So Regeneration has been out for four weeks – four weeks! – now, and I couldn’t be happier with the reviews and reader reactions. (The email I received this week from a bookseller in Illinois, who ordered it international delivery because next year’s North American release was too long a wait, is just about the best validation of why it is I do what I do.) But I’m also hearing from readers who can’t find it in their local bricks-and-mortar bookstore. I’ve double-checked through Jo Fletcher Books, and the Quercus sales team have confirmed that the books are in stock and orders to retailers have been fulfilled. So what’s going on?
It would be nice to think Regeneration is selling so amazingly well that all the bookstores have simply run out of their initial orders. In some cases that may well be true. But here’s the harsh reality of the current market: the economy may be recovering, but sales of books so far have not. Most booksellers operate on very thin margins. They can afford to order large numbers of the latest footballer’s memoir or TV chef’s recipe collection or works of fiction from already-bestselling authors, and to send them out to all of their branches, because they know they will sell. But a novelist who is critically praised but doesn’t have a track record of high sales, or a high profile? A novelist, in other words, like me? The practice is to order our books frugally, and to send no more than a couple of copies to each store; and not even to every store in the chain.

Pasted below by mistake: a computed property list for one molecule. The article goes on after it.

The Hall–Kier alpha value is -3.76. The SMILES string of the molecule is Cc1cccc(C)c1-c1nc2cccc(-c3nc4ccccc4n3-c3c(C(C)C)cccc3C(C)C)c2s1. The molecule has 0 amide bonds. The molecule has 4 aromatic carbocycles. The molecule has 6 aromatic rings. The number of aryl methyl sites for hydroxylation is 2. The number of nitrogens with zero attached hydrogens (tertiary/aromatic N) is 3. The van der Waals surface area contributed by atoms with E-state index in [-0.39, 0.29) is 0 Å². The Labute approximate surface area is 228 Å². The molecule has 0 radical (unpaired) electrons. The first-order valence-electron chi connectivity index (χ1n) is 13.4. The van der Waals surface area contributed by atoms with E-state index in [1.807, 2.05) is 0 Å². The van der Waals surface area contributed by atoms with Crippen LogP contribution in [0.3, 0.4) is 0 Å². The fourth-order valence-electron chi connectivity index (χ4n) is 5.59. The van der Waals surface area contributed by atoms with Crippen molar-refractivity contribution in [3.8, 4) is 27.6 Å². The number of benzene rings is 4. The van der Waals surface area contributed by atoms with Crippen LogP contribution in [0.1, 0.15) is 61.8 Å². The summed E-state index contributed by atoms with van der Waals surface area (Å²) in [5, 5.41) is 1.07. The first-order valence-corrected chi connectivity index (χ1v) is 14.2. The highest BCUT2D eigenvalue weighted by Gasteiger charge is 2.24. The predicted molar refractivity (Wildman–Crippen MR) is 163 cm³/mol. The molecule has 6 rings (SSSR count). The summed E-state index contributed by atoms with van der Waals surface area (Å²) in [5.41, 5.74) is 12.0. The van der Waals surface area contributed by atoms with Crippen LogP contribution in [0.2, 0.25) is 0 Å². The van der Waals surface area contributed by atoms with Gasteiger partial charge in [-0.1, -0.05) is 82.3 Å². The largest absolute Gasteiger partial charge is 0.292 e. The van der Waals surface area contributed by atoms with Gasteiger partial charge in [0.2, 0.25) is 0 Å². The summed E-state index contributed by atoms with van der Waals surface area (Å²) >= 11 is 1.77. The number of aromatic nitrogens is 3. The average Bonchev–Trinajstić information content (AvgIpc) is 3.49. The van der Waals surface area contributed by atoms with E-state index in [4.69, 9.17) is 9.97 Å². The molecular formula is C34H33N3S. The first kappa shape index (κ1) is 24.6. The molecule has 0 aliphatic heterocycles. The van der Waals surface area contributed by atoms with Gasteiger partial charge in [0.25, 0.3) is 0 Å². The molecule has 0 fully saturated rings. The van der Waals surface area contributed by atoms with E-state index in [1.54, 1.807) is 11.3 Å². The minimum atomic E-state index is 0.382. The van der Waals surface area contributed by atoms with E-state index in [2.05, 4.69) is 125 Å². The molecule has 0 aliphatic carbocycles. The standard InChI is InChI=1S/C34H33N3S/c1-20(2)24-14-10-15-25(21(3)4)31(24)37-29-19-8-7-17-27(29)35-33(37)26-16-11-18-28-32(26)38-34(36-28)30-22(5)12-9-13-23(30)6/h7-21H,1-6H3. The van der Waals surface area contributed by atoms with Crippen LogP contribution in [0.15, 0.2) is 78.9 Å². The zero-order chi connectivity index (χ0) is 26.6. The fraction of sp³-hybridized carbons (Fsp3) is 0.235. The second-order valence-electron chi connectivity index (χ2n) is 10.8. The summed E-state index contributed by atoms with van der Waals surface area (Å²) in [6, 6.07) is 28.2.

So “selling amazingly well” can actually translate to only having sold one or two copies, which was a store’s entire stock. By the time you pitch up looking, they’re sold out. And here’s the thing: if you don’t speak to someone in the store about what it is you’re looking for, they’ll never know they could have sold more copies. If it’s a store that never got sent copies in the first place, and that never gets any inquiries, they’ll never know about the sales they could have made.
Here’s another thing: almost every modern bookstore, whether an independent or part of a chain, is linked into a database which allows them to locate and request the book you want in a matter of seconds. It’ll generally be in-store for you to collect in a couple of days. And they want to do that. They are in the business of selling books. They want to know what it is you want to buy, and they want to sell it to you.
There’s a fair amount of kvetching about what bookstores do and don’t get right, and some of it may well be deserved. But I have a lot of sympathy for the basic business conundrum that booksellers face: they cannot stock all of the books in the world, and they need to prioritise those that will sell. They don’t know which books will sell until people buy them. But people can’t buy them unless they sell them. So they end up relying on historical sales data, which may not always be a good predictor of future sales potential.
So please, for the sake of the booksellers and me and every other struggling newbie or mid-list author: tell them what you’re looking for. Order it from them if you can, but even if you can’t – even if you’re about to leave town, or you’re going to go check somewhere else because you can’t wait you want it NOW – tell them about the sale they could have made. Tell them there’s a market for that book. Give them the data.
You’ll be doing us both a favour.